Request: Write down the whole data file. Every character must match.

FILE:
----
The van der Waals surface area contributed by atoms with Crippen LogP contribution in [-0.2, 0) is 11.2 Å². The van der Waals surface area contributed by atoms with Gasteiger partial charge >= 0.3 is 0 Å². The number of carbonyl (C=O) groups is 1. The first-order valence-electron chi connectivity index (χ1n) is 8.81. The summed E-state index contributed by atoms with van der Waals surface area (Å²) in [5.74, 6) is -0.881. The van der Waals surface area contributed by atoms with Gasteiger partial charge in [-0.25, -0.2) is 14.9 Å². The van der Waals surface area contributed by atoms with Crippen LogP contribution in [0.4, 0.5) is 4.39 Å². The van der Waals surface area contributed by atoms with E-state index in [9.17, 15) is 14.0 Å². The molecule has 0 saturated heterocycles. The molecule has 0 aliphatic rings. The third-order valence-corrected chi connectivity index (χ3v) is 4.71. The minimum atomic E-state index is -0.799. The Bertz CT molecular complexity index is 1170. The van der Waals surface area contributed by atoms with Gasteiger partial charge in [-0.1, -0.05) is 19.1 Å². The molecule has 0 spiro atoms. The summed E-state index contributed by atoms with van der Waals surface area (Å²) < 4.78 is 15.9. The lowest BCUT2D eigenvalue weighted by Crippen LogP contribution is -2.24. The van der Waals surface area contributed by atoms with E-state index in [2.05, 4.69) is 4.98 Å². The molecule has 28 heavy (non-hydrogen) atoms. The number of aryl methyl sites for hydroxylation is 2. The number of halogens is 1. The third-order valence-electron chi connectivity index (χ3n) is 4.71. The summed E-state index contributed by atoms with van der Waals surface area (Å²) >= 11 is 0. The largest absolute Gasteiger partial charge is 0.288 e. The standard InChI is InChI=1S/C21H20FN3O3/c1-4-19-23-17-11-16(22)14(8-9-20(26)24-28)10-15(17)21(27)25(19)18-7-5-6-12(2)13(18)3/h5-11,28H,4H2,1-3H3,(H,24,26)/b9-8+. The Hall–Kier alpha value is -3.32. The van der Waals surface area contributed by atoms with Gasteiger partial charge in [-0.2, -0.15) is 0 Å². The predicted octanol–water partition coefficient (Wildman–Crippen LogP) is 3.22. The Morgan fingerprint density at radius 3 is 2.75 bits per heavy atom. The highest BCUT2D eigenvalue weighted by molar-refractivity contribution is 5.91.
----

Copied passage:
The van der Waals surface area contributed by atoms with Crippen LogP contribution in [-0.2, 0) is 11.2 Å². The van der Waals surface area contributed by atoms with Gasteiger partial charge >= 0.3 is 0 Å². The number of carbonyl (C=O) groups is 1. The first-order valence-electron chi connectivity index (χ1n) is 8.81. The summed E-state index contributed by atoms with van der Waals surface area (Å²) in [5.74, 6) is -0.881. The van der Waals surface area contributed by atoms with Gasteiger partial charge in [-0.25, -0.2) is 14.9 Å². The van der Waals surface area contributed by atoms with Crippen LogP contribution in [0.4, 0.5) is 4.39 Å². The van der Waals surface area contributed by atoms with E-state index in [9.17, 15) is 14.0 Å². The molecule has 0 saturated heterocycles. The molecule has 0 aliphatic rings. The third-order valence-corrected chi connectivity index (χ3v) is 4.71. The minimum atomic E-state index is -0.799. The Bertz CT molecular complexity index is 1170. The van der Waals surface area contributed by atoms with Gasteiger partial charge in [-0.1, -0.05) is 19.1 Å². The molecule has 0 spiro atoms. The summed E-state index contributed by atoms with van der Waals surface area (Å²) < 4.78 is 15.9. The lowest BCUT2D eigenvalue weighted by Crippen LogP contribution is -2.24. The van der Waals surface area contributed by atoms with E-state index in [2.05, 4.69) is 4.98 Å². The molecule has 28 heavy (non-hydrogen) atoms. The number of aryl methyl sites for hydroxylation is 2. The number of halogens is 1. The third-order valence-electron chi connectivity index (χ3n) is 4.71. The summed E-state index contributed by atoms with van der Waals surface area (Å²) >= 11 is 0. The largest absolute Gasteiger partial charge is 0.288 e. The standard InChI is InChI=1S/C21H20FN3O3/c1-4-19-23-17-11-16(22)14(8-9-20(26)24-28)10-15(17)21(27)25(19)18-7-5-6-12(2)13(18)3/h5-11,28H,4H2,1-3H3,(H,24,26)/b9-8+. The Hall–Kier alpha value is -3.32. The van der Waals surface area contributed by atoms with Gasteiger partial charge in [-0.2, -0.15) is 0 Å². The predicted octanol–water partition coefficient (Wildman–Crippen LogP) is 3.22. The Morgan fingerprint density at radius 3 is 2.75 bits per heavy atom. The highest BCUT2D eigenvalue weighted by molar-refractivity contribution is 5.91.